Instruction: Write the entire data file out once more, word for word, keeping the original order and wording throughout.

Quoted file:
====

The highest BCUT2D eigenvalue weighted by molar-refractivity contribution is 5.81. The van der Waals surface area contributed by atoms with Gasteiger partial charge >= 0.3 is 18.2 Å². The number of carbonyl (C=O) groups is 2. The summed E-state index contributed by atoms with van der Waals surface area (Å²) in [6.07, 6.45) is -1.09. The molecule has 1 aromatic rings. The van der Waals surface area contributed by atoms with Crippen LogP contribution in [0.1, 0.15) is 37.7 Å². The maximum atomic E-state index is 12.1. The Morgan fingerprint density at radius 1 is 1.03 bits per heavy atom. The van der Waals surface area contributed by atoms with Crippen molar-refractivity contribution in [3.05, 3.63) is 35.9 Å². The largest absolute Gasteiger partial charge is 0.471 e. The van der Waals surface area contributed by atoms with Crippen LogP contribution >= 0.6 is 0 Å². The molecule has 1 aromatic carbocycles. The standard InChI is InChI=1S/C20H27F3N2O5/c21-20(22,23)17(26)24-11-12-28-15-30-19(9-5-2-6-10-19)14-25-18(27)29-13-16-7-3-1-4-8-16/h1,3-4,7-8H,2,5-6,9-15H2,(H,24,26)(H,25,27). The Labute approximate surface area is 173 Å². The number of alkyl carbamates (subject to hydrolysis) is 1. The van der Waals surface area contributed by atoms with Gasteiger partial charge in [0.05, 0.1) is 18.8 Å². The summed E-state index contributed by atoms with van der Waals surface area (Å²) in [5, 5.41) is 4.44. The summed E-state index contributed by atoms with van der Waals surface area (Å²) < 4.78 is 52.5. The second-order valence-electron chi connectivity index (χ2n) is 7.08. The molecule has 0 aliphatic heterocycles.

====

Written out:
The highest BCUT2D eigenvalue weighted by molar-refractivity contribution is 5.81. The van der Waals surface area contributed by atoms with Gasteiger partial charge >= 0.3 is 18.2 Å². The number of carbonyl (C=O) groups is 2. The summed E-state index contributed by atoms with van der Waals surface area (Å²) in [6.07, 6.45) is -1.09. The molecule has 1 aromatic rings. The van der Waals surface area contributed by atoms with Crippen LogP contribution in [0.1, 0.15) is 37.7 Å². The maximum atomic E-state index is 12.1. The Morgan fingerprint density at radius 1 is 1.03 bits per heavy atom. The van der Waals surface area contributed by atoms with Crippen molar-refractivity contribution in [3.05, 3.63) is 35.9 Å². The largest absolute Gasteiger partial charge is 0.471 e. The van der Waals surface area contributed by atoms with Crippen LogP contribution >= 0.6 is 0 Å². The molecule has 1 aromatic carbocycles. The standard InChI is InChI=1S/C20H27F3N2O5/c21-20(22,23)17(26)24-11-12-28-15-30-19(9-5-2-6-10-19)14-25-18(27)29-13-16-7-3-1-4-8-16/h1,3-4,7-8H,2,5-6,9-15H2,(H,24,26)(H,25,27). The Labute approximate surface area is 173 Å². The number of alkyl carbamates (subject to hydrolysis) is 1. The van der Waals surface area contributed by atoms with Gasteiger partial charge in [0.05, 0.1) is 18.8 Å². The summed E-state index contributed by atoms with van der Waals surface area (Å²) in [5, 5.41) is 4.44. The summed E-state index contributed by atoms with van der Waals surface area (Å²) < 4.78 is 52.5. The second-order valence-electron chi connectivity index (χ2n) is 7.08. The molecule has 0 aliphatic heterocycles.